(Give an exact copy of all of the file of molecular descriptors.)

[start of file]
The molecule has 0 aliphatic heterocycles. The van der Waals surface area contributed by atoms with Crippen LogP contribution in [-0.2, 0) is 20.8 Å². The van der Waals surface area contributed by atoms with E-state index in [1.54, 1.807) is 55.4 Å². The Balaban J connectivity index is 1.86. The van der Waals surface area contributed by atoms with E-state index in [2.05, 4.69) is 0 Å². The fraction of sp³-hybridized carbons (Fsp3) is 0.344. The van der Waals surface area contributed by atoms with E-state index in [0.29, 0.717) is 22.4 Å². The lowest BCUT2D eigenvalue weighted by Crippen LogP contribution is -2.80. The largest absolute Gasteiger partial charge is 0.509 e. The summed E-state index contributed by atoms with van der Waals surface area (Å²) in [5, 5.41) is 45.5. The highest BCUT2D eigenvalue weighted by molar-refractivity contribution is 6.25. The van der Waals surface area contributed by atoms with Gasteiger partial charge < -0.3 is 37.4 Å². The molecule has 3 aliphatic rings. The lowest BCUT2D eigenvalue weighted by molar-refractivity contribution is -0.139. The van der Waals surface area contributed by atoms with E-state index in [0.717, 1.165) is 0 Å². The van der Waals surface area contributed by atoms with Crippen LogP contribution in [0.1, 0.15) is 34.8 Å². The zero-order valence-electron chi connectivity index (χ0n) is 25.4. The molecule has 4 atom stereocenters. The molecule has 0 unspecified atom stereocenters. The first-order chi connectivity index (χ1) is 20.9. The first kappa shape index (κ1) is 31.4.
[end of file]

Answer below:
The molecule has 0 aliphatic heterocycles. The van der Waals surface area contributed by atoms with Crippen LogP contribution in [-0.2, 0) is 20.8 Å². The van der Waals surface area contributed by atoms with E-state index in [1.54, 1.807) is 55.4 Å². The Balaban J connectivity index is 1.86. The van der Waals surface area contributed by atoms with E-state index in [2.05, 4.69) is 0 Å². The fraction of sp³-hybridized carbons (Fsp3) is 0.344. The van der Waals surface area contributed by atoms with E-state index in [0.29, 0.717) is 22.4 Å². The lowest BCUT2D eigenvalue weighted by Crippen LogP contribution is -2.80. The largest absolute Gasteiger partial charge is 0.509 e. The summed E-state index contributed by atoms with van der Waals surface area (Å²) in [5, 5.41) is 45.5. The highest BCUT2D eigenvalue weighted by molar-refractivity contribution is 6.25. The van der Waals surface area contributed by atoms with Gasteiger partial charge < -0.3 is 37.4 Å². The molecule has 3 aliphatic rings. The lowest BCUT2D eigenvalue weighted by molar-refractivity contribution is -0.139. The van der Waals surface area contributed by atoms with E-state index in [0.717, 1.165) is 0 Å². The van der Waals surface area contributed by atoms with Crippen LogP contribution in [0.1, 0.15) is 34.8 Å². The zero-order valence-electron chi connectivity index (χ0n) is 25.4. The molecule has 4 atom stereocenters. The molecule has 0 unspecified atom stereocenters. The first-order chi connectivity index (χ1) is 20.9. The first kappa shape index (κ1) is 31.4.